How to Spread Rock Salt and Grit

Rock salt and grit are used during the winter on roads, public areas and areas around business premises and homes to minimise the risk of injury and accidents due to slippery surfaces. With this in mind, we’ve put together a few facts and a quick guide on how and when to use rock salt/grit effectively.

Why use rock salt and grit?

In simple terms,  rock salt is used because it has a lower freezing point than water. By spreading rock salt onto a road, path or driveway it reduces the chances of moisture freezing on the surface. In sub zero temperatures any water on areas which have not been treated with rock salt/grit, will freeze and create an unsafe surface for people and vehicles.

Spreading rock salt ensures that the areas around homes and businesses are safer and reduce the chances of people falling and slipping. If you are a company with a building which has land and access areas to your building, it is your duty to make the area is safe for your employees. The Health and Safety Executive state:

Employers have to ensure that their employees and anyone else who could be affected by their work (such as visitors, members of the public, patients etc) are kept safe from harm and that their health is not affected.

More details about winter safety in the work place can be found on the HSE website: http://www.hse.gov.uk/logistics/slips-trips-bad-weather.htm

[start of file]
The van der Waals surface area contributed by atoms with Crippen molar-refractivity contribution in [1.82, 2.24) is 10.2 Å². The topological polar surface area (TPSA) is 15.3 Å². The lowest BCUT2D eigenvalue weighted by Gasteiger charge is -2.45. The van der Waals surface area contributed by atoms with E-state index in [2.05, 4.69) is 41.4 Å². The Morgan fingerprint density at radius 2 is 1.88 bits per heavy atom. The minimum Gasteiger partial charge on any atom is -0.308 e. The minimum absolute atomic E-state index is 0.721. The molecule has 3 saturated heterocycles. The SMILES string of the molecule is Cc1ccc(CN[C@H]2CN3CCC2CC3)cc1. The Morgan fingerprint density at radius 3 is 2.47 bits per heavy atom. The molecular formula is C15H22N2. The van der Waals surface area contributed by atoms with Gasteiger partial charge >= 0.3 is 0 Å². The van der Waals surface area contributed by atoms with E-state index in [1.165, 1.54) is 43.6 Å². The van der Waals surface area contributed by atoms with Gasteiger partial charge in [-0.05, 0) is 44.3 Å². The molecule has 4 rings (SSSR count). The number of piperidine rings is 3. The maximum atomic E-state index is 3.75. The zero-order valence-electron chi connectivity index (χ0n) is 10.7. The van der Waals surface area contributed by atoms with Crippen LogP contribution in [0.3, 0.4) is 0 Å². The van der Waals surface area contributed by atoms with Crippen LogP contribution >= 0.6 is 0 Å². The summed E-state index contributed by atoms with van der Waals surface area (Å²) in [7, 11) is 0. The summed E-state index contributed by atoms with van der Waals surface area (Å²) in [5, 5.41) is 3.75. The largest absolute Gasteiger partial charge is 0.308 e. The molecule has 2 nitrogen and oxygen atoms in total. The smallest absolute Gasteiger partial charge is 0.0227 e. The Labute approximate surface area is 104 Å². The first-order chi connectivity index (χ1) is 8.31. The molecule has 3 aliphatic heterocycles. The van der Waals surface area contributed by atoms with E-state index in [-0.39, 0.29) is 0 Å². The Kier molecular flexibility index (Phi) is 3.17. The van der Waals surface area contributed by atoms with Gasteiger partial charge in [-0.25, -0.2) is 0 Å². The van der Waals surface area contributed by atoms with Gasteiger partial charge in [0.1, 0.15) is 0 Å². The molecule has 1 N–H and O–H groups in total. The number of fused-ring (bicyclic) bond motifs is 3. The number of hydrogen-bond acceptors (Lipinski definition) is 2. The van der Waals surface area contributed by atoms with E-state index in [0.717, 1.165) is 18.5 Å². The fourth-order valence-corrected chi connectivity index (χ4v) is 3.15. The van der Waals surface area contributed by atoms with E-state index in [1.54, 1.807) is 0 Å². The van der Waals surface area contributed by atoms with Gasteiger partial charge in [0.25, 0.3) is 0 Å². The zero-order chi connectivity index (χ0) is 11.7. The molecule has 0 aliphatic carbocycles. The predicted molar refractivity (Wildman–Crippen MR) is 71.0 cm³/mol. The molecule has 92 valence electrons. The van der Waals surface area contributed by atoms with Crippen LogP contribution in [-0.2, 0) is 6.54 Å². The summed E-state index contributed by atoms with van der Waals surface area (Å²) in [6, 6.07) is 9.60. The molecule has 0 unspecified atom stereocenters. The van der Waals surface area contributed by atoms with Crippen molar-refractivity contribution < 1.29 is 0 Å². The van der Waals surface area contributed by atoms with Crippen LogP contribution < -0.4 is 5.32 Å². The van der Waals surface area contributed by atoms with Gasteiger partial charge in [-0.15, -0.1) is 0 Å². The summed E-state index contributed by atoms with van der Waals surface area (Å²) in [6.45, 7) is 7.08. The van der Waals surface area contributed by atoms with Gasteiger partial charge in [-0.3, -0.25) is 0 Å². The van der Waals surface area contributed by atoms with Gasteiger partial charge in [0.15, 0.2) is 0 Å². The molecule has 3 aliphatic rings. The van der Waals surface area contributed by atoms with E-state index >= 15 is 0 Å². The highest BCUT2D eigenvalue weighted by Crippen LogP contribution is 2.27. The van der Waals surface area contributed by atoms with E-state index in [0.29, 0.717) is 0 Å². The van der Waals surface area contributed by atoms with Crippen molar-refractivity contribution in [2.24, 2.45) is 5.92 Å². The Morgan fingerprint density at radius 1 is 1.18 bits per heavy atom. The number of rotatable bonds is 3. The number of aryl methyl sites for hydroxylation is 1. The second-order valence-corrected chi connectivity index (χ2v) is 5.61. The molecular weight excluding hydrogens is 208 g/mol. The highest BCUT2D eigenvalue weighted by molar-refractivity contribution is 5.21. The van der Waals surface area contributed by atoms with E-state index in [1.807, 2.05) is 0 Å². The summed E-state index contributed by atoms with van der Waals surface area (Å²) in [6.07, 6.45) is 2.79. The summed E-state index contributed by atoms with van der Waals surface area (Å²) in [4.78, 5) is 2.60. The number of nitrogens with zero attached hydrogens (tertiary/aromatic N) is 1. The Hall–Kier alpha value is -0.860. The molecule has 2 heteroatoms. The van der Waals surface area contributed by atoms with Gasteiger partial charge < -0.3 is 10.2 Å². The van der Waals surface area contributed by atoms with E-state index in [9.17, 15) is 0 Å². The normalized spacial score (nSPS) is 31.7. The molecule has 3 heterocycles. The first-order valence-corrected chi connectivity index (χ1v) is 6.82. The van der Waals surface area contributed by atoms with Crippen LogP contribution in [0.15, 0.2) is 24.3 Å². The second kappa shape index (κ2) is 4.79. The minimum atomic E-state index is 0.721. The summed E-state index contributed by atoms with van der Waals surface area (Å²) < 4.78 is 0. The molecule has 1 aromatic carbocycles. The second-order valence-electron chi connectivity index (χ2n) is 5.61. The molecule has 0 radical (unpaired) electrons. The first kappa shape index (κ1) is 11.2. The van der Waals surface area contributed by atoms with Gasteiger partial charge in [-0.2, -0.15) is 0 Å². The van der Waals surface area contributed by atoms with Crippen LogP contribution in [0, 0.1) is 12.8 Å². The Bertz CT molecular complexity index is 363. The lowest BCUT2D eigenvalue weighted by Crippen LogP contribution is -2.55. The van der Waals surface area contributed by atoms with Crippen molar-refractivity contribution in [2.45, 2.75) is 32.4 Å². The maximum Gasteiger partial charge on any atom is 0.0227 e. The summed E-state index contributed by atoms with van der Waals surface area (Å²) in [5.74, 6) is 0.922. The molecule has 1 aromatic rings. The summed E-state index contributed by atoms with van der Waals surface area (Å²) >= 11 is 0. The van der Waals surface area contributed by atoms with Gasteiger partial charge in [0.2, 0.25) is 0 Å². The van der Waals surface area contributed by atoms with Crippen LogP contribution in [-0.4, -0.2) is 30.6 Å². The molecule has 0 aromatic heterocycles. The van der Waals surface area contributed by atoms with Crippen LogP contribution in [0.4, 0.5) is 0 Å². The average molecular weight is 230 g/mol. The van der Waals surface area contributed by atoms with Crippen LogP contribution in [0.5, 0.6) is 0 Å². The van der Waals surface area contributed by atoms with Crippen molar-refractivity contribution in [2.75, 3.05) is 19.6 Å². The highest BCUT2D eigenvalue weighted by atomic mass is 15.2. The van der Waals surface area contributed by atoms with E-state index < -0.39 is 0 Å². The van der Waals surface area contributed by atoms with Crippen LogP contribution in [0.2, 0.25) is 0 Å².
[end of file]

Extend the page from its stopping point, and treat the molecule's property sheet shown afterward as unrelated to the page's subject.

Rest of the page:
When should rock salt/grit be spread?

The optimum time to use rock salt is before a frost/snow is forecast, as this will then help to prevent the ice forming on the ground and prevent snow from settling.

Rock salt can also be spread on top of snow after it has settled to help the snow melt, or weaken the structure allowing it to be moved much more easily.

What are the best methods to spread rock salt?

Rock salt can be spread manually using a shovel or a scoop and we also recommend using gloves. The rock salt should be distributed evenly over the surface area. We recommend spreading between 10 – 30 grams of rock salt per square metre to prevent ice and frost forming. If snow is forecast, we recommend increasing this quantity to 25-50 grams of rock salt per square metre.

If you need to treat a larger area, we recommend that you use a salt spreader. There are various available from handheld spreaders, push along spreaders, right up to motorised ride on salt spreaders. These machines allow you to spread rock salt at different rates quickly and easily.